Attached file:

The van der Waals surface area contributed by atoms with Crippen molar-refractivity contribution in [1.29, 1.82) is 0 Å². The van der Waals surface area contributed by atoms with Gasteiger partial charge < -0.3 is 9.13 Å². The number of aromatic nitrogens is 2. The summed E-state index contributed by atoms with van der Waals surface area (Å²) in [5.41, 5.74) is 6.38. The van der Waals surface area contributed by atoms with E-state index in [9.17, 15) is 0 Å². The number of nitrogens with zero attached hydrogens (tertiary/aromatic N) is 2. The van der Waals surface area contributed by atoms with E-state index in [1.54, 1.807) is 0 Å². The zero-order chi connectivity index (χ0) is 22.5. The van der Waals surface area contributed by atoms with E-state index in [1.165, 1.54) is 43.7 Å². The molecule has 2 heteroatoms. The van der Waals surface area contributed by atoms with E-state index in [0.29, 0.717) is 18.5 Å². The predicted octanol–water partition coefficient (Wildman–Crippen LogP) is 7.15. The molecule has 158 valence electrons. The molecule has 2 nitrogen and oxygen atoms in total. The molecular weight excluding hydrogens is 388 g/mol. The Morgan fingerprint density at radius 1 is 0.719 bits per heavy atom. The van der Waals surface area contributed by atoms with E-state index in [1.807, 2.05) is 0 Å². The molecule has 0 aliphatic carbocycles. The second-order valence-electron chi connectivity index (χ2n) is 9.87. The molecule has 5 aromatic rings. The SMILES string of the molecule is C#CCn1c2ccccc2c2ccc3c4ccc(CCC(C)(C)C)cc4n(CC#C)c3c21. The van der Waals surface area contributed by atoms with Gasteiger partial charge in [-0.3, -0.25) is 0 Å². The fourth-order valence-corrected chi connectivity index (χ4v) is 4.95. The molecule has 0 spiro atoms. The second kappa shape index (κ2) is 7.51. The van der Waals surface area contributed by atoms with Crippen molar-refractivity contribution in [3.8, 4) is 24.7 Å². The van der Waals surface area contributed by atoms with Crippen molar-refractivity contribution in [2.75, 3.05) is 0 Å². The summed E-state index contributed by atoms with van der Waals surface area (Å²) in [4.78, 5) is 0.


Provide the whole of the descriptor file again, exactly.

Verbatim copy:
The van der Waals surface area contributed by atoms with Crippen molar-refractivity contribution in [1.29, 1.82) is 0 Å². The van der Waals surface area contributed by atoms with Gasteiger partial charge < -0.3 is 9.13 Å². The number of aromatic nitrogens is 2. The summed E-state index contributed by atoms with van der Waals surface area (Å²) in [5.41, 5.74) is 6.38. The van der Waals surface area contributed by atoms with E-state index in [9.17, 15) is 0 Å². The number of nitrogens with zero attached hydrogens (tertiary/aromatic N) is 2. The van der Waals surface area contributed by atoms with E-state index in [1.54, 1.807) is 0 Å². The zero-order chi connectivity index (χ0) is 22.5. The van der Waals surface area contributed by atoms with E-state index in [1.165, 1.54) is 43.7 Å². The molecule has 2 heteroatoms. The van der Waals surface area contributed by atoms with E-state index in [0.29, 0.717) is 18.5 Å². The predicted octanol–water partition coefficient (Wildman–Crippen LogP) is 7.15. The molecule has 158 valence electrons. The molecule has 2 nitrogen and oxygen atoms in total. The molecular weight excluding hydrogens is 388 g/mol. The Morgan fingerprint density at radius 1 is 0.719 bits per heavy atom. The van der Waals surface area contributed by atoms with E-state index in [1.807, 2.05) is 0 Å². The molecule has 0 aliphatic carbocycles. The second-order valence-electron chi connectivity index (χ2n) is 9.87. The molecule has 5 aromatic rings. The SMILES string of the molecule is C#CCn1c2ccccc2c2ccc3c4ccc(CCC(C)(C)C)cc4n(CC#C)c3c21. The van der Waals surface area contributed by atoms with Gasteiger partial charge in [-0.3, -0.25) is 0 Å². The fourth-order valence-corrected chi connectivity index (χ4v) is 4.95. The molecule has 0 spiro atoms. The second kappa shape index (κ2) is 7.51. The van der Waals surface area contributed by atoms with Crippen molar-refractivity contribution in [3.8, 4) is 24.7 Å². The van der Waals surface area contributed by atoms with Crippen molar-refractivity contribution in [2.75, 3.05) is 0 Å². The summed E-state index contributed by atoms with van der Waals surface area (Å²) in [4.78, 5) is 0.